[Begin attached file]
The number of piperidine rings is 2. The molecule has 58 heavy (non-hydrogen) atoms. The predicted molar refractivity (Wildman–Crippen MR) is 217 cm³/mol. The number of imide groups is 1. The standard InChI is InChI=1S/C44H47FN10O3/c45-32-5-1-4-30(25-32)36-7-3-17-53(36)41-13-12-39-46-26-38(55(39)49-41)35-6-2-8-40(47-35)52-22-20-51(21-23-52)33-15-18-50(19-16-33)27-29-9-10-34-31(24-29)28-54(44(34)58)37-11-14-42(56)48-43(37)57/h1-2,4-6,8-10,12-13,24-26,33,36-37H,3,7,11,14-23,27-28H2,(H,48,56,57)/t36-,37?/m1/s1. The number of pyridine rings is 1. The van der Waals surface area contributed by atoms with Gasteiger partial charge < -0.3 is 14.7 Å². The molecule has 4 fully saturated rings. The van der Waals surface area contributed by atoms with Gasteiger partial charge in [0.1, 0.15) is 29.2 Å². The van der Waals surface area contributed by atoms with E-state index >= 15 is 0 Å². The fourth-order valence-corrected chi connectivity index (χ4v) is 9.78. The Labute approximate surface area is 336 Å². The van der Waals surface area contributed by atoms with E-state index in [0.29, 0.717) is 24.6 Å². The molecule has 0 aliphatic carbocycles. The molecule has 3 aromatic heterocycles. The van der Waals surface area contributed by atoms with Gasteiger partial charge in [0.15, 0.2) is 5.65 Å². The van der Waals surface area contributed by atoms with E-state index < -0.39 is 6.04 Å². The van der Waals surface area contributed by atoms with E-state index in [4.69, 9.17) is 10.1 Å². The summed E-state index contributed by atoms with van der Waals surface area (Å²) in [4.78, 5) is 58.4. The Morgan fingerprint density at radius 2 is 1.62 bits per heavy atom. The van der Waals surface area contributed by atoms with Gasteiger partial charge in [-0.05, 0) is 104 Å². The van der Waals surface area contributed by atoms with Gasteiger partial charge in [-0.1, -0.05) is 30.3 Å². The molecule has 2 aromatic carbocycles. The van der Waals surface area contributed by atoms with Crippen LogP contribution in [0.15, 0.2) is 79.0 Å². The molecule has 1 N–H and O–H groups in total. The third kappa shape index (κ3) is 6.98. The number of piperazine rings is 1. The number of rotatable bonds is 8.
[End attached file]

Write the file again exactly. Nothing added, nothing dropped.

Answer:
The number of piperidine rings is 2. The molecule has 58 heavy (non-hydrogen) atoms. The predicted molar refractivity (Wildman–Crippen MR) is 217 cm³/mol. The number of imide groups is 1. The standard InChI is InChI=1S/C44H47FN10O3/c45-32-5-1-4-30(25-32)36-7-3-17-53(36)41-13-12-39-46-26-38(55(39)49-41)35-6-2-8-40(47-35)52-22-20-51(21-23-52)33-15-18-50(19-16-33)27-29-9-10-34-31(24-29)28-54(44(34)58)37-11-14-42(56)48-43(37)57/h1-2,4-6,8-10,12-13,24-26,33,36-37H,3,7,11,14-23,27-28H2,(H,48,56,57)/t36-,37?/m1/s1. The number of pyridine rings is 1. The van der Waals surface area contributed by atoms with Gasteiger partial charge < -0.3 is 14.7 Å². The molecule has 4 fully saturated rings. The van der Waals surface area contributed by atoms with Gasteiger partial charge in [0.1, 0.15) is 29.2 Å². The van der Waals surface area contributed by atoms with E-state index >= 15 is 0 Å². The fourth-order valence-corrected chi connectivity index (χ4v) is 9.78. The Labute approximate surface area is 336 Å². The van der Waals surface area contributed by atoms with E-state index in [0.29, 0.717) is 24.6 Å². The molecule has 0 aliphatic carbocycles. The molecule has 3 aromatic heterocycles. The van der Waals surface area contributed by atoms with Gasteiger partial charge in [0.15, 0.2) is 5.65 Å². The van der Waals surface area contributed by atoms with E-state index < -0.39 is 6.04 Å². The van der Waals surface area contributed by atoms with E-state index in [4.69, 9.17) is 10.1 Å². The summed E-state index contributed by atoms with van der Waals surface area (Å²) in [4.78, 5) is 58.4. The Morgan fingerprint density at radius 2 is 1.62 bits per heavy atom. The van der Waals surface area contributed by atoms with Gasteiger partial charge in [-0.05, 0) is 104 Å². The van der Waals surface area contributed by atoms with Gasteiger partial charge in [-0.1, -0.05) is 30.3 Å². The molecule has 2 aromatic carbocycles. The van der Waals surface area contributed by atoms with Crippen LogP contribution in [0.15, 0.2) is 79.0 Å². The molecule has 1 N–H and O–H groups in total. The third kappa shape index (κ3) is 6.98. The number of piperazine rings is 1. The number of rotatable bonds is 8.